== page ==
A German prisoner of war billetted at Cliffe Pypard hand-painted labels for the honey jars

Jean has a collection of wonderful hand painted honey labels created by one of a group of German prisoners of war, who were billeted on a nearby farm at the end of the war and lived in cottages opposite the Goddard Arms in Cliffe Pypard. Because rations were short they were very pleased to have some honey and painted large sea shells by way of payment.

Jim Melsome, a veteran beekeeper, sadly, recently passed away, was a member of first Malmesbury and then Honorary member of Swindon Beekeepers Association.

He started keeping bees in 1942, when he bought two colonies from a land army girl who kept bees at Sherston, and was leaving the district. He paid just £7-10s for the two hives. With a friend, he even built his own honey extractor! They soldered two biscuit tins together, and used the gearing from a butter churning machine with two cake stands.

Swindon Beekeepers' most senior member, John Woolford, now 84-years-old, first became interested in beekeeping when he was at St Mary's Church of England School in Purton. Boys were taught woodworking and gardening, and the Geography teacher, Mr Freegard, kept bees at the back of the vegetable garden.

John persuaded his father to start beekeeping, and in 1938, the first beehive was installed among the chickens on their smallholding. At the age of 15, John built his own beehive from packing case wood - he must have done a good job, because that hive lasted 30 years!

John left school aged 16 in 1939, and he wanted to go into the railway, perhaps as a clerk, as did many of Swindon's 60,000 population. At that time, GWR employed 14,500 workers.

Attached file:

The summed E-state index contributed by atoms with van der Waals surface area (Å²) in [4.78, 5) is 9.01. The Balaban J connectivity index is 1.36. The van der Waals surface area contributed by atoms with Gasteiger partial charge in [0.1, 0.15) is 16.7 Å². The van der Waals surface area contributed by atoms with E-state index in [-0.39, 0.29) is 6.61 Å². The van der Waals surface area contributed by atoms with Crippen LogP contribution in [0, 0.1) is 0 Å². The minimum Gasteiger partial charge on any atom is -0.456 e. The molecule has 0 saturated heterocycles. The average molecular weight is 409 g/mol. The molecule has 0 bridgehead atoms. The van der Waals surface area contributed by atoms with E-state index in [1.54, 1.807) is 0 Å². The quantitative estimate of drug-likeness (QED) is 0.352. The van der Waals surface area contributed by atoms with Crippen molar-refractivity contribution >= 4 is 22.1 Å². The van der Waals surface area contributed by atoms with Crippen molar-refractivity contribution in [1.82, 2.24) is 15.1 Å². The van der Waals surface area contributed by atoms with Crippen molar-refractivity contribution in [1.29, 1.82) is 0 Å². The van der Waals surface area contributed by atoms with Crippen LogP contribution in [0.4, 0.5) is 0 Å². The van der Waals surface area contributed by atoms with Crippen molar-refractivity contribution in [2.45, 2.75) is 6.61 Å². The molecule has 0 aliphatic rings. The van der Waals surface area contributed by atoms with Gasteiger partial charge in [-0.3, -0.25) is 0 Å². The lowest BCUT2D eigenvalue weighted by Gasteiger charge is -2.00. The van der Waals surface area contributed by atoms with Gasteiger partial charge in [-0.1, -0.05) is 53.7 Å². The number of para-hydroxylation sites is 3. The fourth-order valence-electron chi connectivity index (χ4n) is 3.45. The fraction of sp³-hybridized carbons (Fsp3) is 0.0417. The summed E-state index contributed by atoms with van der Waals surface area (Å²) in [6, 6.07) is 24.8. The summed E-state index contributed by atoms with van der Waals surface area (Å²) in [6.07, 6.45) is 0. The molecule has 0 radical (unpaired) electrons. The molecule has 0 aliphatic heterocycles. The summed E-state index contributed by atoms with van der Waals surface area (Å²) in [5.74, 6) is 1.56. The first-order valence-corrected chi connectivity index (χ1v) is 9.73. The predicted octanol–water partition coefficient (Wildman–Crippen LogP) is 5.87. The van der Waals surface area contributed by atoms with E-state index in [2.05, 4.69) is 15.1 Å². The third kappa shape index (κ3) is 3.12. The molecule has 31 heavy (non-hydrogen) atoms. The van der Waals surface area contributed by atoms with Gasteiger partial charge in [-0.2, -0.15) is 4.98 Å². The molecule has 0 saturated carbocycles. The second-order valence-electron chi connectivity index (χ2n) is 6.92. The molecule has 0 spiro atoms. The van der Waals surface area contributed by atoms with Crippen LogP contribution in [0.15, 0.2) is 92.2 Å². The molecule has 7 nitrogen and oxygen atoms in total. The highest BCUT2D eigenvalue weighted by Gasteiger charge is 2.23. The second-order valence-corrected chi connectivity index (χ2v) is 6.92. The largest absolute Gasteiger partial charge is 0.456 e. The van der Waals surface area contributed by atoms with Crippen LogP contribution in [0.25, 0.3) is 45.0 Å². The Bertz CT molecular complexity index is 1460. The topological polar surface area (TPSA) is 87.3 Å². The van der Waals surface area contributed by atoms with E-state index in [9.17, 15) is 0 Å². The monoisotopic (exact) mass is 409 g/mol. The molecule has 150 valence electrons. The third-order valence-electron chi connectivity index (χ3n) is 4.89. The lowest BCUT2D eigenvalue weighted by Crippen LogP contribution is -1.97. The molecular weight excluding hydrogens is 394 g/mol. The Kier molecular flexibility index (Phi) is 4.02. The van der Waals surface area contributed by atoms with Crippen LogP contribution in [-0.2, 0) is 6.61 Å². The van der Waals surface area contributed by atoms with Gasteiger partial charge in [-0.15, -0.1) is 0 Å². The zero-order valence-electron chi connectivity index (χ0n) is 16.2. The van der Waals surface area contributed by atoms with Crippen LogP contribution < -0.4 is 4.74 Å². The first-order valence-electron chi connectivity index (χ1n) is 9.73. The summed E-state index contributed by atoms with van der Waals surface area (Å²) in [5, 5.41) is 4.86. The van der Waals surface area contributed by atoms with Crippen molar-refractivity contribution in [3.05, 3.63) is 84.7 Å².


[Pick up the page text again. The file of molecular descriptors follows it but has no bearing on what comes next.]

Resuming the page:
However, although all his friends were taken on, John was turned down because his father no longer worked at the works. With little other employment to be had, John's father offered to pay him ten shillings a week, plus board and lodgings, to work with him on the farm.

In 1940, John remembers visiting the beehives and workshops of Alec Gale, (of Gale's Honey), in Marlborough and Savernake Forest.

Ration poster
Home grown produce was bottled and honey was often used to sweeten fruit

In 1943, John joined the Royal Air Force, flying Halifax bomber planes, and his father looked after the bees.

In 1945, after retraining on Dakotas, he was sent to India on transport duties. He spent his twenty first birthday in October, flying to Singapore to pick up some of our Japanese prisoners and take them to Calcutta - a three day trip in those days.

However, his birthday hadn't been forgotten - his father had written to him to say that his twenty first birthday present would be all his hives of bees and his second hand honey extractor!

John wasn't very impressed to get a special birthday present that could sting him. However, this did help maintain his interest in beekeeping when the war ended, and by now he had met Beryl, who later became his wife. They now live in Lydiard Millicent.

John continued as a very successful hobby beekeeper, developing his own beekeeping philosophy, as an active member of Swindon Beekeepers Association, and is now an Honorary Member.

The demand for honey dropped when sugar came off ration in the 1950s and changes in agriculture - such as the increased use of pesticides and destruction of hedgerows to make larger fields - made life hard for bees and beekeepers.

Now beekeeping is again increasing in popularity, as people become more aware of the importance of pollination by bees, the dangers to honey bee populations and the hazards of pests and diseases.

The Swindon Beekeepers Association are building a historical archive of records, pictures and information about the group and its members since its inauguration. If you have any information contact Chairman Dennis Simpson on (01793) 854063.